What Happens If This Is Your First DWI Offense?

first DWI offense

Driving while intoxicated (DWI) is a serious offense that can have severe consequences. Depending on the circumstances surrounding your DUI arrest and the state you live in, you may face jail time, fines, a license suspension or other penalties. Learn more about the first DWI offense.

For example, if you are arrested with a minor in your car, the offense will escalate to a felony. Similarly, if someone is hurt or killed in the incident, you could be facing even more serious charges.

Minimum Jail Time

In many states, a first offense DUI is not necessarily punishable by jail time. Instead, the judge can sentence you to community service, house arrest or treatment for substance abuse as an alternative to jail.

At your arraignment, the judge will read the formal charges against you and give you an opportunity to enter a plea. Depending on your state’s laws, you may be required to plead guilty or not guilty at this hearing.

In most cases, the judge will opt to give a wet reckless offender informal probation rather than jail time. In addition to the probation requirements, you will likely be ordered to complete an 18-month program that includes DUI classes, group and individual sessions. If you are convicted of a second or subsequent DUI, however, the minimum jail requirement increases to one year. You will also face substantial fines and a permanent license revocation. This is why it’s important to have a skilled attorney on your side.

Minimum Fines

Even though DWIs are considered traffic offenses rather than criminal offenses, there are still significant legal penalties. The state may require you to pay fines, lose your driver license for up to a year and/or have an Ignition Interlock Device requirement.

Generally, first-offense DUIs are classed as misdemeanors and impose a maximum jail sentence of 30 days. However, some states have much lower maximum sentences for this type of offense.

In some states, a DUI conviction also results in increased insurance rates or the requirement that you install an Ignition Interlock Device. These costs can be quite high for a single incident of drunk driving.

It is possible to get a hardship license so that you can continue to drive to and from work during a period of license suspension. But that only happens if you request a hearing (with the help of an experienced attorney) within 20 days of your arrest and the hearing examiner rules in your favor.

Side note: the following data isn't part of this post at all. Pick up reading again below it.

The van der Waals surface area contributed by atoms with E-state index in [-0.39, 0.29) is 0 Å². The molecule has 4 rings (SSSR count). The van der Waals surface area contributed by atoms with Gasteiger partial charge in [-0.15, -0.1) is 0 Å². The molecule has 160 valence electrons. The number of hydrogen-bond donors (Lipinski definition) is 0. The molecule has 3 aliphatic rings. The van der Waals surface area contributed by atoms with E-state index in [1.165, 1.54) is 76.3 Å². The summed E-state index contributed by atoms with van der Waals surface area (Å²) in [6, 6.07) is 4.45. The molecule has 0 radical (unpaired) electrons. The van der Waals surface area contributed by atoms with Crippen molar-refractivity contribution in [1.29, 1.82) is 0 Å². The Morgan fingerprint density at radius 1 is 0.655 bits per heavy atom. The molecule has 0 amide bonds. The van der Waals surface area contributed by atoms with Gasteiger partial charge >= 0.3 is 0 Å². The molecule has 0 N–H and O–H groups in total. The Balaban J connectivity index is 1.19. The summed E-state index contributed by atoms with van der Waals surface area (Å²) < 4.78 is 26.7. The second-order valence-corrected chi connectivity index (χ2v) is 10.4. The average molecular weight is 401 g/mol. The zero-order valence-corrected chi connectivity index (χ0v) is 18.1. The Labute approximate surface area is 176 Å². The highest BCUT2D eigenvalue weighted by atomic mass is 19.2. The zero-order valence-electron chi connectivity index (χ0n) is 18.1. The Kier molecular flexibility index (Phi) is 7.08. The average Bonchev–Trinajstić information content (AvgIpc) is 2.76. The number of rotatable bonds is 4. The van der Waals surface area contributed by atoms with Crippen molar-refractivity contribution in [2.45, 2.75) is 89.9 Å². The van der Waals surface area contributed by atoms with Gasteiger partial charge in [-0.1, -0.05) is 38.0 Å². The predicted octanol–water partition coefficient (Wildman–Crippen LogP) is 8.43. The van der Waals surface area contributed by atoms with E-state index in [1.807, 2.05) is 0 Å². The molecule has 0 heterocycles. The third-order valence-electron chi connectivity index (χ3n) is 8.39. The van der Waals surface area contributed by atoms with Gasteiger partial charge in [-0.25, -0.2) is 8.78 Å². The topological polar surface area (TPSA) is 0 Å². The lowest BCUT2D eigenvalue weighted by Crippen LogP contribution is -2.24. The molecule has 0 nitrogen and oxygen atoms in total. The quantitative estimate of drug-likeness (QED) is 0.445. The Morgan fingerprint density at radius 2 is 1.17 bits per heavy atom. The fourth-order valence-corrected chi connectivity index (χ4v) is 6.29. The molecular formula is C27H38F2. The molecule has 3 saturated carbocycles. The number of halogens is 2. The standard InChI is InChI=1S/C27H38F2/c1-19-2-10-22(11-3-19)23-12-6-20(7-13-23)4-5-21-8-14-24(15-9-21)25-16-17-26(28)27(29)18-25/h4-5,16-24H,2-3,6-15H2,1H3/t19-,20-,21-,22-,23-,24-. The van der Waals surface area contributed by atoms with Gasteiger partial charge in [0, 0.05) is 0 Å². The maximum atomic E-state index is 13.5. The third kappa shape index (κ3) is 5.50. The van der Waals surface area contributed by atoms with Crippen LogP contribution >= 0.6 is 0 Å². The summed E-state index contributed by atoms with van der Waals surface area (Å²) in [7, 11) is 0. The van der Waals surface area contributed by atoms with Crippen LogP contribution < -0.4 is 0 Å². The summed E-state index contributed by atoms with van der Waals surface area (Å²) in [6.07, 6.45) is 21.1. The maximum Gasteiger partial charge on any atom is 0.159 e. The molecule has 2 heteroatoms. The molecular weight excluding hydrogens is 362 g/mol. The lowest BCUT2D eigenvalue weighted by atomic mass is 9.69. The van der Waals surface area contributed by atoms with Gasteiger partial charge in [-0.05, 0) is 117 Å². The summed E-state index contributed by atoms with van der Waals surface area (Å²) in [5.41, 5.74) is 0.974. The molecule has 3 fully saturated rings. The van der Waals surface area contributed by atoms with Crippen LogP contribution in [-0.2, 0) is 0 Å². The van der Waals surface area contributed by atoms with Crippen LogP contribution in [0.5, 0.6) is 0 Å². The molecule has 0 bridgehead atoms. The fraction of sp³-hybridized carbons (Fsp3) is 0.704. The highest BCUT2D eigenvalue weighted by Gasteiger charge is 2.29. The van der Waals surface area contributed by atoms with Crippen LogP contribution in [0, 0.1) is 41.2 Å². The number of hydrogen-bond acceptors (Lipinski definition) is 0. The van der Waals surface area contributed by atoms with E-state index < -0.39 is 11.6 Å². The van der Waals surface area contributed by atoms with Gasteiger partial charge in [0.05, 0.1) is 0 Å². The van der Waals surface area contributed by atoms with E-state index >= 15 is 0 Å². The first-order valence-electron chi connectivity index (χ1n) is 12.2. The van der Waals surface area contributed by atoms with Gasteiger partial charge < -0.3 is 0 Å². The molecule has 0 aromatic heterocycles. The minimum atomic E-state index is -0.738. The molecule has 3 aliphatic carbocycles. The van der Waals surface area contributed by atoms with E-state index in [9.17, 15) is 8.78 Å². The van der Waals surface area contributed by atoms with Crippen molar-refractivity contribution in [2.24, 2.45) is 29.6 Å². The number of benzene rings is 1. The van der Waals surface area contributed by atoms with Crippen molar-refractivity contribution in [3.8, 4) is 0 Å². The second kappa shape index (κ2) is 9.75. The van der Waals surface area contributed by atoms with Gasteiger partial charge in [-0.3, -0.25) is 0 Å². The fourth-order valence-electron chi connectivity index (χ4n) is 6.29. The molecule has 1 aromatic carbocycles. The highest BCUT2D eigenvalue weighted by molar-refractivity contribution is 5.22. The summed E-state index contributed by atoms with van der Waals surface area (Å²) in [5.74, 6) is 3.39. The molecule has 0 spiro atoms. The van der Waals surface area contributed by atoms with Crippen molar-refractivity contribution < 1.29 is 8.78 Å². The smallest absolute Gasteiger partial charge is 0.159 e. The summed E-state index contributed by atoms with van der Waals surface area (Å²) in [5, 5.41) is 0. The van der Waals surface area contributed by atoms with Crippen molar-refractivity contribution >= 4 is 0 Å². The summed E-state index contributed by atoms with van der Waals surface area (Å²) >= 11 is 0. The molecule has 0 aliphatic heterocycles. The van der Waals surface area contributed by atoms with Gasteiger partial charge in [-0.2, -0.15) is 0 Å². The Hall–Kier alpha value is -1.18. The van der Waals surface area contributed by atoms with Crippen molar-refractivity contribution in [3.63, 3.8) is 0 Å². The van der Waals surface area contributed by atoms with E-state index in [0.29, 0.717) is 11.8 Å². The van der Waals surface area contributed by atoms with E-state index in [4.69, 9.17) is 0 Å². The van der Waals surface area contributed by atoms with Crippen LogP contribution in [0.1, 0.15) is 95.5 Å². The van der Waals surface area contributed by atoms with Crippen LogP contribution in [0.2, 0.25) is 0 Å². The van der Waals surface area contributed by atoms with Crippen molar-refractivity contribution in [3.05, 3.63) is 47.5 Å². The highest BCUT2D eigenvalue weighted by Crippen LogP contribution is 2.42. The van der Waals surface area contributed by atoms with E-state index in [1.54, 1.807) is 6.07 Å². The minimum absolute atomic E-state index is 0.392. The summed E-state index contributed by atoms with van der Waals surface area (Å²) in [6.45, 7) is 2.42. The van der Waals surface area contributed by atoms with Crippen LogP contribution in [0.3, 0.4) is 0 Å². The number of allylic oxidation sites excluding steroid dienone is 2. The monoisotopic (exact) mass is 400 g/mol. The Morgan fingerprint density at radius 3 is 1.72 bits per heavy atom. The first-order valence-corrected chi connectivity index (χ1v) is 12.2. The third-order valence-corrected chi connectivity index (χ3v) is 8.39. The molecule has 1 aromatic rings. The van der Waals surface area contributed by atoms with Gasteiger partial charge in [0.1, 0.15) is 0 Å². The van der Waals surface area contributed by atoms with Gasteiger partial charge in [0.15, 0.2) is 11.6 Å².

Minimum Ignition Interlock Device Requirement

Most states require the installation of an ignition interlock device for convicted drunk drivers who are given restricted or full driving privileges. This requirement is typically imposed with higher consideration on first offenders who have high BAC levels or multiple prior offenses as a deterrent to repeat drunk driving offences and those with alcohol use disorder (AUD).

New York law requires all convicted offenders to install an ignition interlock device in every vehicle they own, operate or will drive including employer-owned vehicles. The device must remain installed for a period of time set forth by the court.

If you are a first offender, the court may allow you to choose to install an ignition interlock device in lieu of part of your jail sentence. If you choose to do so, the device must be installed in all vehicles that you own, operate or drive for one year from the date of your license suspension/revocation. Tampering with the device is a crime and can result in your ignition interlock requirement being extended for six months.

Minimum License Suspension

Even a first time DUI offense can result in significant administrative and court-imposed penalties. One of the most common penalties that results from a DWI conviction is license suspension or revocation. Generally, the accused is given notice of their license being suspended at the arraignment and must request a hearing to contest the suspension. If they do not contest the suspension, they will likely have their driver’s license revoked for a period of 180 days to two years.

The court can also impose other penalties including a fine and the requirement to enroll in an alcohol/drug abuse program or treatment if the screening indicates substance abuse or dependency. The court can also require victims impact programs and mandatory attendance at VIP sessions.

Individuals convicted of refusing a chemical test or driving under the influence of drugs are charged a civil penalty of $500 and must pay this fine every year until they can have their license reinstated. These penalties and fees can add up to a significant amount of money.